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Excess entry, ambiguity seeking and competence: An experimental investigation

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Abstract

Excess entry refers to the high failure rate of new entrepreneurial ventures. Economic explanations suggest 'hit and run' entrants and risk-seeking behavior. A psychological explanation is that people (entrepreneurs) are overconfident in their abilities (Camerer & Lovallo, 1999). Characterizing entry decisions as ambiguous gambles, we alternatively suggest–following Heath and Tversky (1991)–that people seek ambiguity when the source of uncertainty is related to their competence. Overconfidence, as such, plays no role. This hypothesis is confirmed in an experimental study that also documents the phenomenon of reference group neglect. Finally, we emphasize the utility that people gain from engaging in activities that contribute to a sense of competence. This is an important force in economic activity that deserves more explicit attention.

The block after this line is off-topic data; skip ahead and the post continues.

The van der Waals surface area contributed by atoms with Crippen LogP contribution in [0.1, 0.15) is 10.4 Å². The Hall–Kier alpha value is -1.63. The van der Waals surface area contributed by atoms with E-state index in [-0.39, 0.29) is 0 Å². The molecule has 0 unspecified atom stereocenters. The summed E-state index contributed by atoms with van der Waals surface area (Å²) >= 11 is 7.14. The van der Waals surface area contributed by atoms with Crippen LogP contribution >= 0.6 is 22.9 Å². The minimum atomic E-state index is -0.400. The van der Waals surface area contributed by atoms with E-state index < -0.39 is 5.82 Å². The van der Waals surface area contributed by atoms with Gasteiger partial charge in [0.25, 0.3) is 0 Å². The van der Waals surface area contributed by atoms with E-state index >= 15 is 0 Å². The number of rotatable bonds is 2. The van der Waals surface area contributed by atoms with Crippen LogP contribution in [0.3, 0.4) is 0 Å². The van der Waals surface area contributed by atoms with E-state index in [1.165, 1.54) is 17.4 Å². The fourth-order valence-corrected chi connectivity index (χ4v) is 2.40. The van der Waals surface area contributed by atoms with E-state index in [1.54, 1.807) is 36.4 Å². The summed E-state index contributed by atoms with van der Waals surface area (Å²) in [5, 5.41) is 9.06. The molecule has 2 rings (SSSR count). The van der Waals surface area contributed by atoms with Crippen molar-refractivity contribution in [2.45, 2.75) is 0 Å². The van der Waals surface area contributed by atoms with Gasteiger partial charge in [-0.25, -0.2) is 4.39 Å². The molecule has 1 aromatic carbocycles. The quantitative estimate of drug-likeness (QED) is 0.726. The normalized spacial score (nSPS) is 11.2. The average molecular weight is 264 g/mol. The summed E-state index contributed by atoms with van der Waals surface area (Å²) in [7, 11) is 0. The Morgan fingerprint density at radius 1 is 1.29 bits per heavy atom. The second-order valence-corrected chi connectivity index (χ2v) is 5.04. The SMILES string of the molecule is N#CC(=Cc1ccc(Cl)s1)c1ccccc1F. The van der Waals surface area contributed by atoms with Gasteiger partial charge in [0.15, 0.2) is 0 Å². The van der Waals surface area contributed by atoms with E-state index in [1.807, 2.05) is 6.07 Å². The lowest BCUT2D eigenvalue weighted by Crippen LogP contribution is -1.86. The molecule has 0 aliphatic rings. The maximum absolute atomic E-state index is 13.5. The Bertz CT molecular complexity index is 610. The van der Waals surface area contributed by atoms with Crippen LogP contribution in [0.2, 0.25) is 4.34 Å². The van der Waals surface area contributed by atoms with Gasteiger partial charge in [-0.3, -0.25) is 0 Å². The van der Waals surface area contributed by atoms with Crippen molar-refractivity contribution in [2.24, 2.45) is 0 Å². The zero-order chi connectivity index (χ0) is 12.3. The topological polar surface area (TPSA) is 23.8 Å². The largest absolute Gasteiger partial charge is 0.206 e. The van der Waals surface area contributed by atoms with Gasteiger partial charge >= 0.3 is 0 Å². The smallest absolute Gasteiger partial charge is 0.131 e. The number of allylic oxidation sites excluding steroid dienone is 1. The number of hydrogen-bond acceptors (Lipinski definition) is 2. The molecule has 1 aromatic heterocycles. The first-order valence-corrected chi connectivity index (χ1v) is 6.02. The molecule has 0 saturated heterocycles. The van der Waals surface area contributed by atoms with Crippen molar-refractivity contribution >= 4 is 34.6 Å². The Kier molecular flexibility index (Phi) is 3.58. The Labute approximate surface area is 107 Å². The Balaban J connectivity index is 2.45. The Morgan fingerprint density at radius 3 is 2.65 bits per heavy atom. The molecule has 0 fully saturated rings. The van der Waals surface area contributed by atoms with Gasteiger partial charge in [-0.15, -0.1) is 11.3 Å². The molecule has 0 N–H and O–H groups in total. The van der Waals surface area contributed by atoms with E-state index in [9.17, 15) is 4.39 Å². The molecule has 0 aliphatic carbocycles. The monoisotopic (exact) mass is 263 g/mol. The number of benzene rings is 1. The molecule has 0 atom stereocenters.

Suggested Citation

  • Daniela Grieco & Robin Hogarth, 2004. "Excess entry, ambiguity seeking and competence: An experimental investigation," Economics Working Papers 778, Department of Economics and Business, Universitat Pompeu Fabra.
  • Handle: RePEc:upf:upfgen:778
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    Cited by:

    1. Daniela Grieco, 2007. "The entrepreneurial decision: Theories, determinants and constraints," KITeS Working Papers 200, KITeS, Centre for Knowledge, Internationalization and Technology Studies, Universita' Bocconi, Milano, Italy, revised May 2007.
    2. Enno Siemsen, 2008. "The Hidden Perils of Career Concerns in R& D Organizations," Management Science, INFORMS, vol. 54(5), pages 863-877, May.

    More about this item

    Keywords

    Competence; excess entry; entrepreneurship; overconfidence; Leex;

    JEL classification:

    • C91 - Mathematical and Quantitative Methods - - Design of Experiments - - - Laboratory, Individual Behavior
    • L10 - Industrial Organization - - Market Structure, Firm Strategy, and Market Performance - - - General

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